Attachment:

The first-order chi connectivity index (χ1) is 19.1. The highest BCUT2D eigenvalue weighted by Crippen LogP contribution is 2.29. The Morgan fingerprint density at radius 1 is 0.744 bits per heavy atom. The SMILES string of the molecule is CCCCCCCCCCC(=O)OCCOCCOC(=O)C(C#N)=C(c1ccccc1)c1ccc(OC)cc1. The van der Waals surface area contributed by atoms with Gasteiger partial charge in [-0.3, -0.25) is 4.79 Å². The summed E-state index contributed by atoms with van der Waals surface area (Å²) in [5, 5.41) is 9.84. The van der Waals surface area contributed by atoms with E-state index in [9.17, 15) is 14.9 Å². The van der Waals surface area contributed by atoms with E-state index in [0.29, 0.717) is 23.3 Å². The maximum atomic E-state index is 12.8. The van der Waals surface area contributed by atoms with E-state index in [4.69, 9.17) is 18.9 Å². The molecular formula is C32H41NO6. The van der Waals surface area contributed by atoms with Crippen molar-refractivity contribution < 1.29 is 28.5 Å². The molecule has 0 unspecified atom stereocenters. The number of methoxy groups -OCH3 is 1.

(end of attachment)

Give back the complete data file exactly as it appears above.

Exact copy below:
The first-order chi connectivity index (χ1) is 19.1. The highest BCUT2D eigenvalue weighted by Crippen LogP contribution is 2.29. The Morgan fingerprint density at radius 1 is 0.744 bits per heavy atom. The SMILES string of the molecule is CCCCCCCCCCC(=O)OCCOCCOC(=O)C(C#N)=C(c1ccccc1)c1ccc(OC)cc1. The van der Waals surface area contributed by atoms with Gasteiger partial charge in [-0.3, -0.25) is 4.79 Å². The summed E-state index contributed by atoms with van der Waals surface area (Å²) in [5, 5.41) is 9.84. The van der Waals surface area contributed by atoms with E-state index in [9.17, 15) is 14.9 Å². The van der Waals surface area contributed by atoms with E-state index in [0.29, 0.717) is 23.3 Å². The maximum atomic E-state index is 12.8. The van der Waals surface area contributed by atoms with E-state index in [4.69, 9.17) is 18.9 Å². The molecular formula is C32H41NO6. The van der Waals surface area contributed by atoms with Crippen molar-refractivity contribution < 1.29 is 28.5 Å². The molecule has 0 unspecified atom stereocenters. The number of methoxy groups -OCH3 is 1.